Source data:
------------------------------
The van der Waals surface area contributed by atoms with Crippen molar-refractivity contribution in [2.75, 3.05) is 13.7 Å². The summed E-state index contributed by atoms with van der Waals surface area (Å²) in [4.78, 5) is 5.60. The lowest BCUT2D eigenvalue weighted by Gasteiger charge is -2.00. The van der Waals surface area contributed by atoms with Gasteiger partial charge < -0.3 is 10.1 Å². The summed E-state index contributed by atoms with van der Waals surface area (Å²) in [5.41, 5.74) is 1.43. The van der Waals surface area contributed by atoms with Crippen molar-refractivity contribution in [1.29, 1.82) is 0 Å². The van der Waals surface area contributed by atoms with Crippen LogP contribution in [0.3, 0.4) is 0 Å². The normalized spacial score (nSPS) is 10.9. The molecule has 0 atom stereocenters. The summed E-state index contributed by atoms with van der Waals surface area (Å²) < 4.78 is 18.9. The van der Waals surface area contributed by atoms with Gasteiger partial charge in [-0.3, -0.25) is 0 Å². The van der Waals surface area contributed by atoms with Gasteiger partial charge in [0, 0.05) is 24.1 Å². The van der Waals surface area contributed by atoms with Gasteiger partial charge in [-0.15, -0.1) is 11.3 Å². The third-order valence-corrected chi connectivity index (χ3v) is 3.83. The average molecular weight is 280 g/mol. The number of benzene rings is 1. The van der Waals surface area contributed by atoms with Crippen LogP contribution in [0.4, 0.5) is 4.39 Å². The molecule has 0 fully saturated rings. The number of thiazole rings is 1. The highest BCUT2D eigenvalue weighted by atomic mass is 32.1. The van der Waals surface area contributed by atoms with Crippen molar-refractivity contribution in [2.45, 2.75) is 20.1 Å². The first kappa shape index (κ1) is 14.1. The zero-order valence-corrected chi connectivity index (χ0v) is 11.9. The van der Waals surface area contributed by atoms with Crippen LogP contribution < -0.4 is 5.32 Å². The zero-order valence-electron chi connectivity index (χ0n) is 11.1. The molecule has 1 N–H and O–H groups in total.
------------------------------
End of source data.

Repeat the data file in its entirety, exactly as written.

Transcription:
The van der Waals surface area contributed by atoms with Crippen molar-refractivity contribution in [2.75, 3.05) is 13.7 Å². The summed E-state index contributed by atoms with van der Waals surface area (Å²) in [4.78, 5) is 5.60. The lowest BCUT2D eigenvalue weighted by Gasteiger charge is -2.00. The van der Waals surface area contributed by atoms with Gasteiger partial charge < -0.3 is 10.1 Å². The summed E-state index contributed by atoms with van der Waals surface area (Å²) in [5.41, 5.74) is 1.43. The van der Waals surface area contributed by atoms with Crippen molar-refractivity contribution in [1.29, 1.82) is 0 Å². The van der Waals surface area contributed by atoms with Crippen LogP contribution in [0.3, 0.4) is 0 Å². The normalized spacial score (nSPS) is 10.9. The molecule has 0 atom stereocenters. The summed E-state index contributed by atoms with van der Waals surface area (Å²) < 4.78 is 18.9. The van der Waals surface area contributed by atoms with Gasteiger partial charge in [-0.3, -0.25) is 0 Å². The van der Waals surface area contributed by atoms with Gasteiger partial charge in [0, 0.05) is 24.1 Å². The van der Waals surface area contributed by atoms with Gasteiger partial charge in [-0.15, -0.1) is 11.3 Å². The third-order valence-corrected chi connectivity index (χ3v) is 3.83. The average molecular weight is 280 g/mol. The number of benzene rings is 1. The van der Waals surface area contributed by atoms with Crippen LogP contribution in [0.4, 0.5) is 4.39 Å². The molecule has 0 fully saturated rings. The number of thiazole rings is 1. The highest BCUT2D eigenvalue weighted by atomic mass is 32.1. The van der Waals surface area contributed by atoms with Crippen molar-refractivity contribution in [2.45, 2.75) is 20.1 Å². The first kappa shape index (κ1) is 14.1. The zero-order valence-corrected chi connectivity index (χ0v) is 11.9. The van der Waals surface area contributed by atoms with Crippen LogP contribution < -0.4 is 5.32 Å². The zero-order valence-electron chi connectivity index (χ0n) is 11.1. The molecule has 1 N–H and O–H groups in total.